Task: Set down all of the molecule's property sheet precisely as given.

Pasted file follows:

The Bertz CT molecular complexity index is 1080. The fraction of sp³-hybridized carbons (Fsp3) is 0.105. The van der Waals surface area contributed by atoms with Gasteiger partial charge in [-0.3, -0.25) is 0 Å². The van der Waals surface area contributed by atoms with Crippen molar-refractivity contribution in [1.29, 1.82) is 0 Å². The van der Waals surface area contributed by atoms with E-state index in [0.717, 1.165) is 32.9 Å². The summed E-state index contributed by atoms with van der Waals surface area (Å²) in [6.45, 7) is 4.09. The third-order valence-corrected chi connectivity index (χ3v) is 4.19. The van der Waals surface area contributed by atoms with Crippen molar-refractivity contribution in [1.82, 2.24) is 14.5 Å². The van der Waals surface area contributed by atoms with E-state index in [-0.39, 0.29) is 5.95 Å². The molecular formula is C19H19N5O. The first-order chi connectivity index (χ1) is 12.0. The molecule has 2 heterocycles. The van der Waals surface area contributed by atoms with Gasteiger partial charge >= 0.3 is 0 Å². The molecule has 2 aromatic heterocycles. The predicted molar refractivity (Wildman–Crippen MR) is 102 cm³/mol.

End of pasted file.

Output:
The Bertz CT molecular complexity index is 1080. The fraction of sp³-hybridized carbons (Fsp3) is 0.105. The van der Waals surface area contributed by atoms with Gasteiger partial charge in [-0.3, -0.25) is 0 Å². The van der Waals surface area contributed by atoms with Crippen molar-refractivity contribution in [1.29, 1.82) is 0 Å². The van der Waals surface area contributed by atoms with E-state index in [0.717, 1.165) is 32.9 Å². The summed E-state index contributed by atoms with van der Waals surface area (Å²) in [6.45, 7) is 4.09. The third-order valence-corrected chi connectivity index (χ3v) is 4.19. The van der Waals surface area contributed by atoms with Crippen molar-refractivity contribution in [1.82, 2.24) is 14.5 Å². The van der Waals surface area contributed by atoms with E-state index in [-0.39, 0.29) is 5.95 Å². The molecular formula is C19H19N5O. The first-order chi connectivity index (χ1) is 12.0. The molecule has 2 heterocycles. The van der Waals surface area contributed by atoms with Gasteiger partial charge >= 0.3 is 0 Å². The molecule has 2 aromatic heterocycles. The predicted molar refractivity (Wildman–Crippen MR) is 102 cm³/mol.